Interesting article in the New York Times today about how the offhand query of a young graduate student has spurred scientific experts to make significant advances into understanding the Zika virus.
Without the student’s casual suggestion, they would likely still be befuddled over finding a way forward in the kind of foundational research vital to eventually stemming this pernicious virus.
How is possible that a young and inexpert person can take an interest in a virus about which he knows next to nothing, and learn just enough to make what turns out to be such a remarkably penetrating and fruitful suggestion?
That’s how the young among us roll. That’s what they do best.
My question is this: Why in the world aren’t all our labs and research fields populated with open young curious inexpert minds — minds that can absorb quickly, if explained to them properly, what the experts are up to — not as an end itself, not simply as a means for the young to learn about new fields, but to actually spark advances in these fields with their imaginative, piercing questions.
Questions that the experts, alas, are simply no longer capable of formulating, because of their penchant to microscopism (and all the mind-numbing jargon that clusters around that) that inhibits the very kind of creative and critical thinking that would be of most service to them if they’re to make their mark.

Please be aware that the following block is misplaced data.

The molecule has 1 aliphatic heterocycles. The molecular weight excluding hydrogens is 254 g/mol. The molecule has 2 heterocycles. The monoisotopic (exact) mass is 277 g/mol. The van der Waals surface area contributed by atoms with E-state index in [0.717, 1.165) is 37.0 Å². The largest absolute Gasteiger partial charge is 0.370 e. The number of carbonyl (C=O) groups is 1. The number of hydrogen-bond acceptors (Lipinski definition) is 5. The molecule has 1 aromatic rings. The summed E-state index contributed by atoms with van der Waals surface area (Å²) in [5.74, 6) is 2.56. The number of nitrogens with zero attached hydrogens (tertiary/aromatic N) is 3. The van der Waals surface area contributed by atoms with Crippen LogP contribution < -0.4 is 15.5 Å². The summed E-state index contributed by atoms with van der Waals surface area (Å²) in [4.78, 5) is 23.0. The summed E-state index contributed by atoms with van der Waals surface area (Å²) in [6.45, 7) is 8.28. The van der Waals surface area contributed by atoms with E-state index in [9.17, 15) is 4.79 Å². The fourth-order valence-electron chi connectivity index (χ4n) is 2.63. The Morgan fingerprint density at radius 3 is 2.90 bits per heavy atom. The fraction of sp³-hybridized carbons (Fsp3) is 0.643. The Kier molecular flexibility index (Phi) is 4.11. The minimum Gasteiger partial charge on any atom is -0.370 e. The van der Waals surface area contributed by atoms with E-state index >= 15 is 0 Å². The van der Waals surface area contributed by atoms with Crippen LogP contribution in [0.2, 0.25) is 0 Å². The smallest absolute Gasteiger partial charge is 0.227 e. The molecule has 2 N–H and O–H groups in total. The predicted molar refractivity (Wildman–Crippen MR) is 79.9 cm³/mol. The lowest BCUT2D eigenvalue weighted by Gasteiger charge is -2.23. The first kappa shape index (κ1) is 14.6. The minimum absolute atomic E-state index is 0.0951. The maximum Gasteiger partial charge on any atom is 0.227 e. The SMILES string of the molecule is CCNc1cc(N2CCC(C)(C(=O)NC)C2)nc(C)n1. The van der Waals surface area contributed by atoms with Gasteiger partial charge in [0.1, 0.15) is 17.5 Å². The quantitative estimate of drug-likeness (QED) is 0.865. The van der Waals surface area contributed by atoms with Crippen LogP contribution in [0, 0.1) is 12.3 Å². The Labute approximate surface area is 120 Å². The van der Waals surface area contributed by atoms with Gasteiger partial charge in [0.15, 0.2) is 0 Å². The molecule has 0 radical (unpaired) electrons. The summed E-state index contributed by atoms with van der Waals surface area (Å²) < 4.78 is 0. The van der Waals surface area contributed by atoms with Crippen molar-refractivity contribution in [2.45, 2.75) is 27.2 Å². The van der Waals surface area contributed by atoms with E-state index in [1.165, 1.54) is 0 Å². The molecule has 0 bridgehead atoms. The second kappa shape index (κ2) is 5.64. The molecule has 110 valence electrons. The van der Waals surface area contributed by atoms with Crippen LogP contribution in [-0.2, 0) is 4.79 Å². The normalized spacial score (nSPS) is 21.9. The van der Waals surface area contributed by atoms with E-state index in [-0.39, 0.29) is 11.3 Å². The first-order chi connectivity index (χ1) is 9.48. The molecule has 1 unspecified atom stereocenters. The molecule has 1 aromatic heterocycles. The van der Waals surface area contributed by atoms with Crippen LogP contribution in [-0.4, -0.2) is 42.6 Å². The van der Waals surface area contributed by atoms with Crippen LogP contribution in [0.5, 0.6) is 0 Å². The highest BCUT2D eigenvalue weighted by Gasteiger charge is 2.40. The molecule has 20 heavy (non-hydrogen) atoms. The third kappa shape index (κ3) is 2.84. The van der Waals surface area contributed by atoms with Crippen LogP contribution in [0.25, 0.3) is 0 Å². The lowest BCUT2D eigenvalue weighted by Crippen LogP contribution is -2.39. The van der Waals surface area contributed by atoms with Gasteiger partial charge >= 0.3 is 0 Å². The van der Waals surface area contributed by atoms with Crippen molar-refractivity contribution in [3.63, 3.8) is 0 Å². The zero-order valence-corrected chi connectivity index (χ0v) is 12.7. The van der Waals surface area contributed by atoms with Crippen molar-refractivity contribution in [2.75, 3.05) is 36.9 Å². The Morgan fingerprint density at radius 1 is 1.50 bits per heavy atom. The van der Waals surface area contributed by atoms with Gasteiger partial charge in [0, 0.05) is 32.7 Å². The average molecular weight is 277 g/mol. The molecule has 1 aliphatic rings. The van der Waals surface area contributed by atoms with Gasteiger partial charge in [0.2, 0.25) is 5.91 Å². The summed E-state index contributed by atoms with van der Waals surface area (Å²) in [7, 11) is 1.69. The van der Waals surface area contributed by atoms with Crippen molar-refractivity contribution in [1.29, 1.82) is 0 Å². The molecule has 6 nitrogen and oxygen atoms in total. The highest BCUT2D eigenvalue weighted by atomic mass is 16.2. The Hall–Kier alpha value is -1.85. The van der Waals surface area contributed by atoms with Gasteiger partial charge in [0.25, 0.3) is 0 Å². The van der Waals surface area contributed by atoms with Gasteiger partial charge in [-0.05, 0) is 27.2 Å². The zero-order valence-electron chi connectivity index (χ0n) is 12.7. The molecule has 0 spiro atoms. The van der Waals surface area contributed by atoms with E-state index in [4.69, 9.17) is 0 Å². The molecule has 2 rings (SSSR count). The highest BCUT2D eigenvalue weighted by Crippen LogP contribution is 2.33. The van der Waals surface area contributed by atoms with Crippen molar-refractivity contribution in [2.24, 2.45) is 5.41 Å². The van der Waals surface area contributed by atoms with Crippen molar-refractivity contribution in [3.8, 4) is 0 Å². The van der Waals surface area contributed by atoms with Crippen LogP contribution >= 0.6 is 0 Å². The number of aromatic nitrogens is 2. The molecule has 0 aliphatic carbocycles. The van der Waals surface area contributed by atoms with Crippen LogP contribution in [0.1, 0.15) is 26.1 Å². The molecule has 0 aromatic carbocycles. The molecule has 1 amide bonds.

Oh, but wait, you’ll say, after all, this young man in the NY Times article was a graduate student. So he’s really not that young. Well, he’s certainly a novice in the field.
My radical suggestion is this: let’s populate all research with very very young people. Elementary age and up. My hunch is that their questions will prove invaluable to those professional experts whose brains they’re picking.
Why do I propose this? Here’s how I explain it my The Philosophy of Childing:
(Children) do not see things in a blur; they see clearly, wholly. I won’t be surprised if one day cognitive scientists come to find that children have the capacity to focus on any one thing and everything at one and the same time. Children not only look at the world holistically, but with a sense of oneness. To them, there are no neat divides between their inner and outer cosmos, no more than there are between parts and wholes. e mind-bending questions they pose reflect this—and the more we take the time and trouble to inform them of what we’re inquiring into, the more probing their questions.
If only all our laboratories were peopled with children milling about, pouring over the work of scientists, who felt obliged to explain to them in intelligible terms what they’re up to, I have no doubt that the questions the children would then pose to them would further their experiments and explorations by leaps and bounds.
Whatcha think? What if I’m right? It certainly is supported by much of the latest neuroscience. It’d lead to unparalleled humanistic advances in the sciences and social sciences, among other fields? Worth a try? Have we anything to lose by attempting this prescription at further ‘childing’?